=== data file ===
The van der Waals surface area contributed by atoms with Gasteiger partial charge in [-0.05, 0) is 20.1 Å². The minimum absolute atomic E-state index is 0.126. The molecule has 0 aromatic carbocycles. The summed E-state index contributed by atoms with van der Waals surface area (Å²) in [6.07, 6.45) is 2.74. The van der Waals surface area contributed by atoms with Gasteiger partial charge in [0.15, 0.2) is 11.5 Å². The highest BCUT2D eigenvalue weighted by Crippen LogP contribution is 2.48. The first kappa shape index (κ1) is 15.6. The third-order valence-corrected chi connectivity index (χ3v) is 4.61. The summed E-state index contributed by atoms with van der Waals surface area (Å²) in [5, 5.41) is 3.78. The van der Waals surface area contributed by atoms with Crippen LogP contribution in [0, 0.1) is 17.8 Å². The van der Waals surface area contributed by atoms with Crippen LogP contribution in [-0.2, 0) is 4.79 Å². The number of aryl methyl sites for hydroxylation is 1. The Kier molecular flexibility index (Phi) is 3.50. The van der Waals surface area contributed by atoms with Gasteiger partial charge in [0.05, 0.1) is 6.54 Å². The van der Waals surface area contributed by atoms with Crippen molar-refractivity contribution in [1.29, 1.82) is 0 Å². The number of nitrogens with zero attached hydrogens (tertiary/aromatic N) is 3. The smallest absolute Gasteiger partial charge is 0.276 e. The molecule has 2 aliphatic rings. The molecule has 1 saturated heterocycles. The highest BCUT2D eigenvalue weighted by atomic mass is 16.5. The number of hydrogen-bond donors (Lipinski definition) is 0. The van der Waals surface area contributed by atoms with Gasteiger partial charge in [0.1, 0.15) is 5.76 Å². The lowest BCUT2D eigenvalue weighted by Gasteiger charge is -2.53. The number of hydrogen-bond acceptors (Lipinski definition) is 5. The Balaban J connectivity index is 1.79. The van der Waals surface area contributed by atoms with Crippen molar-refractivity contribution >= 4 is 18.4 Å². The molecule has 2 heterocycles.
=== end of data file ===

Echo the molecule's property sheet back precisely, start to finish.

The van der Waals surface area contributed by atoms with Gasteiger partial charge in [-0.05, 0) is 20.1 Å². The minimum absolute atomic E-state index is 0.126. The molecule has 0 aromatic carbocycles. The summed E-state index contributed by atoms with van der Waals surface area (Å²) in [6.07, 6.45) is 2.74. The van der Waals surface area contributed by atoms with Gasteiger partial charge in [0.15, 0.2) is 11.5 Å². The highest BCUT2D eigenvalue weighted by Crippen LogP contribution is 2.48. The first kappa shape index (κ1) is 15.6. The third-order valence-corrected chi connectivity index (χ3v) is 4.61. The summed E-state index contributed by atoms with van der Waals surface area (Å²) in [5, 5.41) is 3.78. The van der Waals surface area contributed by atoms with Crippen LogP contribution in [0, 0.1) is 17.8 Å². The van der Waals surface area contributed by atoms with Crippen LogP contribution in [-0.2, 0) is 4.79 Å². The number of aryl methyl sites for hydroxylation is 1. The Kier molecular flexibility index (Phi) is 3.50. The van der Waals surface area contributed by atoms with Gasteiger partial charge in [0.05, 0.1) is 6.54 Å². The van der Waals surface area contributed by atoms with Crippen molar-refractivity contribution in [1.29, 1.82) is 0 Å². The number of nitrogens with zero attached hydrogens (tertiary/aromatic N) is 3. The smallest absolute Gasteiger partial charge is 0.276 e. The molecule has 2 aliphatic rings. The molecule has 1 saturated heterocycles. The highest BCUT2D eigenvalue weighted by atomic mass is 16.5. The number of hydrogen-bond donors (Lipinski definition) is 0. The van der Waals surface area contributed by atoms with Gasteiger partial charge in [0.1, 0.15) is 5.76 Å². The lowest BCUT2D eigenvalue weighted by Gasteiger charge is -2.53. The number of hydrogen-bond acceptors (Lipinski definition) is 5. The Balaban J connectivity index is 1.79. The van der Waals surface area contributed by atoms with Crippen molar-refractivity contribution >= 4 is 18.4 Å². The molecule has 2 heterocycles.